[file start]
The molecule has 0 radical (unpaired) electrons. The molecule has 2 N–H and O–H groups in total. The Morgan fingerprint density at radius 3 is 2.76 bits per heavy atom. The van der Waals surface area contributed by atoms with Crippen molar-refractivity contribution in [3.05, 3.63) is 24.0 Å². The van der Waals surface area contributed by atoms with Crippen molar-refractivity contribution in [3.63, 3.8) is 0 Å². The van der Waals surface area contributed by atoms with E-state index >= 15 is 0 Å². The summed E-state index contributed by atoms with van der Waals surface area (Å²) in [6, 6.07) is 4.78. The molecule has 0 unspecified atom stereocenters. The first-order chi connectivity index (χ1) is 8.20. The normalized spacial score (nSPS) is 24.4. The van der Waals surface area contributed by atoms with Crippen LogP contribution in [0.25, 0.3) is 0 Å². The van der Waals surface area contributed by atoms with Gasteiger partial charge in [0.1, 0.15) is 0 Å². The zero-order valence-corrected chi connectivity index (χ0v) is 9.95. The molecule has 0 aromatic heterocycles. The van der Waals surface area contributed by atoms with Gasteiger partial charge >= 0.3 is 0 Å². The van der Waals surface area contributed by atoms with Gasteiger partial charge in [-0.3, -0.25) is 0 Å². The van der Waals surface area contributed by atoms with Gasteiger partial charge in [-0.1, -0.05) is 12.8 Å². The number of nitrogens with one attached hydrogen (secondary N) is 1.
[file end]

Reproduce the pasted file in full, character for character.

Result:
The molecule has 0 radical (unpaired) electrons. The molecule has 2 N–H and O–H groups in total. The Morgan fingerprint density at radius 3 is 2.76 bits per heavy atom. The van der Waals surface area contributed by atoms with Crippen molar-refractivity contribution in [3.05, 3.63) is 24.0 Å². The van der Waals surface area contributed by atoms with Crippen molar-refractivity contribution in [3.63, 3.8) is 0 Å². The van der Waals surface area contributed by atoms with E-state index >= 15 is 0 Å². The summed E-state index contributed by atoms with van der Waals surface area (Å²) in [6, 6.07) is 4.78. The molecule has 0 unspecified atom stereocenters. The first-order chi connectivity index (χ1) is 8.20. The normalized spacial score (nSPS) is 24.4. The van der Waals surface area contributed by atoms with Crippen LogP contribution in [0.25, 0.3) is 0 Å². The van der Waals surface area contributed by atoms with Gasteiger partial charge in [0.1, 0.15) is 0 Å². The zero-order valence-corrected chi connectivity index (χ0v) is 9.95. The molecule has 0 aromatic heterocycles. The van der Waals surface area contributed by atoms with Gasteiger partial charge >= 0.3 is 0 Å². The van der Waals surface area contributed by atoms with Gasteiger partial charge in [-0.3, -0.25) is 0 Å². The van der Waals surface area contributed by atoms with Gasteiger partial charge in [-0.1, -0.05) is 12.8 Å². The number of nitrogens with one attached hydrogen (secondary N) is 1.